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Critics: Banks get 'wrist slap' for abuses

Federal regulators cited mortgage servicers' 'misconduct and negligence' but penalties so far have been called weak.

By MSN Money Partner Apr 14, 2011 3:36PM

This post comes from Marilyn Lewis of MSN Money.

 

It's a dark day for consumers, if you believe critics of an agreement signed between federal regulators and 14 mortgage servicers -- the arms of banks that collect mortgage payments and foreclose in case of nonpayment.

 

The Federal Reserve, the Office of Thrift Supervision and the Office of the Comptroller of the Currency "found banks didn't hire enough workers; didn't adequately supervise outside lawyers and other firms; didn't ensure they had accurate foreclosure documentation; and didn't stop foreclosure proceedings when warranted," says MarketWatch. Post continues after video.

The agreement is supposed to stop such practices as "robo-signing" (in which bank officials sign foreclosure documents without knowing exactly what's in them), filing false court documents, and piling exorbitant late fees onto homeowners' bills -- practices that critics and some banks themselves have said were used.

Servicers, including some of the nation's largest banks, have processed unprecedented numbers of defaults and foreclosures with limited staffs that apparently have been overwhelmed by the job.

 

Responding to the sanctions in the agreement signed this week, some servicers issued regrets for errors; others defended their records.

 

"Servicers were ill-equipped to deal with something so complicated. Nor did they have much incentive, because in most cases the loans had long ago been sold to investors," writes The New York Times.

 

Servicers who signed consent decrees include: Bank of America, JPMorgan Chase, Wells Fargo, Citigroup, Ally Financial, HSBC North America Holdings, PNC Financial Services, U.S. Bancorp, MetLife, SunTrust Banks, Aurora Bank, EverBank, OneWest Bank and Sovereign Bank. MERS (Mortgage Electronic Registration Systems Inc., of which the Mortgage Bankers Association is a shareholder) and Lender Processing Services Inc. also were admonished to improve internal controls.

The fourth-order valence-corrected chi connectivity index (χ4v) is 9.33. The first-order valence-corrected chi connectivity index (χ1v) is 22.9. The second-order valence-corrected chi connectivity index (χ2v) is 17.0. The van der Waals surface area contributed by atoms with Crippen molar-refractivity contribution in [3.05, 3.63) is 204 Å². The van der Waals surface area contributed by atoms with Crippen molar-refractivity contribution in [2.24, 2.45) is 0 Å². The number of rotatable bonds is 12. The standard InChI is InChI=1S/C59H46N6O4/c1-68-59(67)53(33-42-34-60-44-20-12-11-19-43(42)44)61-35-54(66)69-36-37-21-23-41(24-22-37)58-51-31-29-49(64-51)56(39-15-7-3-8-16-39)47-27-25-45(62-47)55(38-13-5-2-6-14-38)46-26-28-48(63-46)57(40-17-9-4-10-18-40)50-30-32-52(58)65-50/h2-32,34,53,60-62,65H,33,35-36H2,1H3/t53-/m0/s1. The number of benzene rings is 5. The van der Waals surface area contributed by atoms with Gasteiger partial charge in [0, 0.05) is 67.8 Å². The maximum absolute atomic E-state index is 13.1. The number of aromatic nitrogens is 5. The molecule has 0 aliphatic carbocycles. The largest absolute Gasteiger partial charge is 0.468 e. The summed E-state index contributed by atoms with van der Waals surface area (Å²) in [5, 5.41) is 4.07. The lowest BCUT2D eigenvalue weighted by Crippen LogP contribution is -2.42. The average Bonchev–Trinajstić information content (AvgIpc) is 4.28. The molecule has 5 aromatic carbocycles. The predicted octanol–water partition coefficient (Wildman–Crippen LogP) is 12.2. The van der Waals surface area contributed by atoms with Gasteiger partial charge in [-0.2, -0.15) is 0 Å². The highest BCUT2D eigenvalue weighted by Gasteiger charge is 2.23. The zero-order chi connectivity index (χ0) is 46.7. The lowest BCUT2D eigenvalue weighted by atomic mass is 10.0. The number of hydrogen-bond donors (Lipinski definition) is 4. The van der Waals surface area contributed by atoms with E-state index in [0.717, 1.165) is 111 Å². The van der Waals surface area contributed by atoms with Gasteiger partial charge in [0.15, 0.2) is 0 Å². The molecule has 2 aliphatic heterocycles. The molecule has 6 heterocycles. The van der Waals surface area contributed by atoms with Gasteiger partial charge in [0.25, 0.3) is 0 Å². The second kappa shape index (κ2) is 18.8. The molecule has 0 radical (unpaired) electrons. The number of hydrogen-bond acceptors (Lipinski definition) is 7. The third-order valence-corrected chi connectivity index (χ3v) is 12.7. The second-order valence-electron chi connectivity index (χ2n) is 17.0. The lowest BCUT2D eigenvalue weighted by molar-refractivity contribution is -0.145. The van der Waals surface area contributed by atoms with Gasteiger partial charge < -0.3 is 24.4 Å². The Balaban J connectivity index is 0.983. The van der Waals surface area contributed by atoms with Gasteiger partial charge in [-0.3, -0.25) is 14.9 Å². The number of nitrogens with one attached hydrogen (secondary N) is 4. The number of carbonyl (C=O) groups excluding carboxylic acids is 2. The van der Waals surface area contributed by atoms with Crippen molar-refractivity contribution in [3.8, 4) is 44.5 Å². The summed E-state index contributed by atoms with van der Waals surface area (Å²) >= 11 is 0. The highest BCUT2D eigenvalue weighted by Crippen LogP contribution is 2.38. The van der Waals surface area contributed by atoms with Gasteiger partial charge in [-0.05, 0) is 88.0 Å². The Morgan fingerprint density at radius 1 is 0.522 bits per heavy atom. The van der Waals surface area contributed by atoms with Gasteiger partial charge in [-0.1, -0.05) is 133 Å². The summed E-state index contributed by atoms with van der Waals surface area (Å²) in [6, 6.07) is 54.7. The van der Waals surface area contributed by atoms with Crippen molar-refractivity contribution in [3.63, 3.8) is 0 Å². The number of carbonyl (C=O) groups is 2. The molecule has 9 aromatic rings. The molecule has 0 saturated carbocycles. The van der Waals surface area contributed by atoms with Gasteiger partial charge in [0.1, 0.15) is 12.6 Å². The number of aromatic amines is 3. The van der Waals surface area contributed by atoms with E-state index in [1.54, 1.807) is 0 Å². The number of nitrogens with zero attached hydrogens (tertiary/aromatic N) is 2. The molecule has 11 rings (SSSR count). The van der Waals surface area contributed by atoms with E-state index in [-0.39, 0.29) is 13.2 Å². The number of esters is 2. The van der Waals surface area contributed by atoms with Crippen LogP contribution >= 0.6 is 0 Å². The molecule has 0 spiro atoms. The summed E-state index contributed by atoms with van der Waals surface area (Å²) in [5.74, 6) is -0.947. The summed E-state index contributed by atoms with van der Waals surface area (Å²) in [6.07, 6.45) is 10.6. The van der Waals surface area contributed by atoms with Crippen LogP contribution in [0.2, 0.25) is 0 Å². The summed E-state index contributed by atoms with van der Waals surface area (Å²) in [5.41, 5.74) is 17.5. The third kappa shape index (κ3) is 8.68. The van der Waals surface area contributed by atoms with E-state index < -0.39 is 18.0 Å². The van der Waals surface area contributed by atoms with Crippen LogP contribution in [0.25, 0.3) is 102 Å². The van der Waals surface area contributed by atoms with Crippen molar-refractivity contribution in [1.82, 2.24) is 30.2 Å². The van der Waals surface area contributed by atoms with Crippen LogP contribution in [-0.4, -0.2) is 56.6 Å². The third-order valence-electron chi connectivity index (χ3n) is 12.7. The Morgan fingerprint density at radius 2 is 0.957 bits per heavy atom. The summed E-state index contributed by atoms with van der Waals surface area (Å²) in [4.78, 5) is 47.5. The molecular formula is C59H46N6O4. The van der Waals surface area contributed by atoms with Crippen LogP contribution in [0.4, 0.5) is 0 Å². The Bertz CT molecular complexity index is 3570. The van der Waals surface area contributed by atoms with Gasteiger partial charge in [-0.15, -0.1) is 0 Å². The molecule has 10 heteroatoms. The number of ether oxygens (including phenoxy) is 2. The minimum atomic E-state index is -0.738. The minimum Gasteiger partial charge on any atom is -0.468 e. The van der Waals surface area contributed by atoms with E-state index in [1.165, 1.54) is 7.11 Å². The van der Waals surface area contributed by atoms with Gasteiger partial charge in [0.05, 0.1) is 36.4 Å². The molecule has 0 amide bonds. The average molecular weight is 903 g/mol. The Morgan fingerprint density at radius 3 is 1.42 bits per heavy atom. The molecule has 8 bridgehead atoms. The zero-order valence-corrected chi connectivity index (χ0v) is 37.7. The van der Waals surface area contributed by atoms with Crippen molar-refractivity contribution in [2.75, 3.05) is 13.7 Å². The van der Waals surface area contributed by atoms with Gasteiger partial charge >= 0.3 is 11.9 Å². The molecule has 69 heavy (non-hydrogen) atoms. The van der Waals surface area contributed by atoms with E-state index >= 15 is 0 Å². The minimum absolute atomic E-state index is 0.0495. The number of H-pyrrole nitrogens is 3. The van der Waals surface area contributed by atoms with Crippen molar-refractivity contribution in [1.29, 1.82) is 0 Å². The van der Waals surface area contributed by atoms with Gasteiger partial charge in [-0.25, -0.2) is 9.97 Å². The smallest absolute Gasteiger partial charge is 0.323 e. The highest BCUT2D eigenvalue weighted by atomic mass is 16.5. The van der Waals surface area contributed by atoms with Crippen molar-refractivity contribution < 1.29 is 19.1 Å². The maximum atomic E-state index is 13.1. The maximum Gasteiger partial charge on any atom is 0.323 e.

Disagreeing over what's "tough"

The Federal Reserve described finding "a pattern of misconduct and negligence" that was "significant and pervasive."

 

The regulators said the agreements impose tough new requirements, ensuring that the servicers:

  • Refrain from foreclosing once a mortgage is approved for modification.
  • Provide remedies to borrowers who suffered losses from wrongful foreclosure.
  • Comply with state and federal laws, particularly on foreclosures.
  • Improve communications with borrowers and provide them the name of someone accountable in the servicer's office.
  • Keep an eye on the activities of third-party vendors who work with borrowers.

The penalties include no fines, although fines may follow.

 

Representatives of prominent consumer groups call the agreements weak, a disappointment and possibly creating a worse situation than before.

 

The New York Times writes:

… consumer activists were unimpressed, saying the reforms let the banks police themselves.
"The banks who caused the economic crisis and received government bailouts are getting a free pass while homeowners still struggle to save their homes," said Alys Cohen of the National Consumer Law Center, a nonprofit consumer advocacy group.

What's needed, Cohen says, is a way to stop avoidable foreclosures.

 

Consumer advocates had hoped the agreement would give troubled homeowners help in renegotiating their mortgages and saving their homes.

 

Making things even worse?

The Times itself has been a vocal critic. In an editorial called "Banks are off the hook again," the newspaper last week called draft versions of the consent decrees "a wrist slap at best."

 

"At worst, they are an attempt to preclude other efforts to hold banks accountable." The editorial continues:

The draft does not call for tough new rules to end those abuses. Or for ramped-up loan modifications. Or for penalties for past violations. Instead, it requires banks to improve the management of their foreclosure processes, including such reforms as "measures to ensure that staff are trained specifically" for their jobs.

"The gist of the terms is that from now on, banks -- without admitting or denying wrongdoing -- must abide by existing laws and current contracts," it added. 

 

Auditors, chosen and paid by the banks, will examine servicer records, identifying any injured borrowers and investors and reimbursing them as the banks deem "appropriate."

Adam Levitin, an associate professor of law at Georgetown University who's been watching the negotiations, says it's "a sham settlement" -- "worse than none at all."

 

The concern is that the settlements could contribute to legal claims by banks that they can ignore state regulations in favor of weaker federal rules.

 

The consent decrees are just the first shoe to drop in the drama involving banks and government over bad behavior by mortgage servicers. The other shoe -- a long-awaited settlement between the servicers and the 50 state attorneys general -- is still hovering. The states have leverage because their laws govern banking practices, to varying degrees.

 

Iowa Attorney General Tom Miller, leading those talks, told the Times earlier this week that a settlement between federal regulators and servicers "neither pre-empts nor impacts our efforts."

 

Miller said his group is trying to keep its work away from the pressure of the limelight.

 

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